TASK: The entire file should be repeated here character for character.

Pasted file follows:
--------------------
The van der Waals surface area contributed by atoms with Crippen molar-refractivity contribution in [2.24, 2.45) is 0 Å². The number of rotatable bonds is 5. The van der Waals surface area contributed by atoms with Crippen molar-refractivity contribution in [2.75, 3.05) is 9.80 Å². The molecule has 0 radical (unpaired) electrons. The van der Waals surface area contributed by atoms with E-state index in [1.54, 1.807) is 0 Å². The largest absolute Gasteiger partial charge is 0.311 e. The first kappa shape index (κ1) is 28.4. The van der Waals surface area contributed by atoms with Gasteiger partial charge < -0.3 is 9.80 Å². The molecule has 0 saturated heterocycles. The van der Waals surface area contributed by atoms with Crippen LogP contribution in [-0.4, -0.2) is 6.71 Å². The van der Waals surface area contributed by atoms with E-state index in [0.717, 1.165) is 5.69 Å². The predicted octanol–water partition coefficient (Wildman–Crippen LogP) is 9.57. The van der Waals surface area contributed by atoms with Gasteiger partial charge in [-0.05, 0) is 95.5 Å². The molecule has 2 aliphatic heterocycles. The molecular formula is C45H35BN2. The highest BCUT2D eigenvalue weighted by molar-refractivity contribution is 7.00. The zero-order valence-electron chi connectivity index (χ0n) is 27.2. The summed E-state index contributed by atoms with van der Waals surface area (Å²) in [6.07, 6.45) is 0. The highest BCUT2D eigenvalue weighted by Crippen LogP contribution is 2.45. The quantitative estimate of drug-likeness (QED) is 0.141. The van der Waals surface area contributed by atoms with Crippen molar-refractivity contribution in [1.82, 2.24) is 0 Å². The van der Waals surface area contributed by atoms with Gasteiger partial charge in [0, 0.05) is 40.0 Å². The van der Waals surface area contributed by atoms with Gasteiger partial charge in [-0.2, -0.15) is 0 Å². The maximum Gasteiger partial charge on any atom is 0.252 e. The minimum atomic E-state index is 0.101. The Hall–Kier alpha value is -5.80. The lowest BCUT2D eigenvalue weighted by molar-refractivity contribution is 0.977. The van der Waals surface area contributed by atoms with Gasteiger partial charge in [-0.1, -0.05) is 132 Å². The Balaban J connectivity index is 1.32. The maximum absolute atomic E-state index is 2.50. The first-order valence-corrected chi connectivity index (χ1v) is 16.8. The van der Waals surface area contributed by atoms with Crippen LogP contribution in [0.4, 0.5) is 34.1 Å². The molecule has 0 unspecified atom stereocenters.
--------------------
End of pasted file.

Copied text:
The van der Waals surface area contributed by atoms with Crippen molar-refractivity contribution in [2.24, 2.45) is 0 Å². The number of rotatable bonds is 5. The van der Waals surface area contributed by atoms with Crippen molar-refractivity contribution in [2.75, 3.05) is 9.80 Å². The molecule has 0 radical (unpaired) electrons. The van der Waals surface area contributed by atoms with E-state index in [1.54, 1.807) is 0 Å². The largest absolute Gasteiger partial charge is 0.311 e. The first kappa shape index (κ1) is 28.4. The van der Waals surface area contributed by atoms with Gasteiger partial charge < -0.3 is 9.80 Å². The molecule has 0 saturated heterocycles. The van der Waals surface area contributed by atoms with Crippen LogP contribution in [-0.4, -0.2) is 6.71 Å². The van der Waals surface area contributed by atoms with E-state index in [0.717, 1.165) is 5.69 Å². The predicted octanol–water partition coefficient (Wildman–Crippen LogP) is 9.57. The van der Waals surface area contributed by atoms with Gasteiger partial charge in [-0.05, 0) is 95.5 Å². The molecule has 2 aliphatic heterocycles. The molecular formula is C45H35BN2. The highest BCUT2D eigenvalue weighted by molar-refractivity contribution is 7.00. The zero-order valence-electron chi connectivity index (χ0n) is 27.2. The summed E-state index contributed by atoms with van der Waals surface area (Å²) in [6.07, 6.45) is 0. The highest BCUT2D eigenvalue weighted by Crippen LogP contribution is 2.45. The quantitative estimate of drug-likeness (QED) is 0.141. The van der Waals surface area contributed by atoms with Crippen molar-refractivity contribution in [1.82, 2.24) is 0 Å². The van der Waals surface area contributed by atoms with Gasteiger partial charge in [0, 0.05) is 40.0 Å². The van der Waals surface area contributed by atoms with Gasteiger partial charge in [-0.2, -0.15) is 0 Å². The maximum Gasteiger partial charge on any atom is 0.252 e. The minimum atomic E-state index is 0.101. The Hall–Kier alpha value is -5.80. The lowest BCUT2D eigenvalue weighted by molar-refractivity contribution is 0.977. The van der Waals surface area contributed by atoms with Gasteiger partial charge in [-0.1, -0.05) is 132 Å². The Balaban J connectivity index is 1.32. The maximum absolute atomic E-state index is 2.50. The first-order valence-corrected chi connectivity index (χ1v) is 16.8. The van der Waals surface area contributed by atoms with Crippen LogP contribution in [0.4, 0.5) is 34.1 Å². The molecule has 0 unspecified atom stereocenters.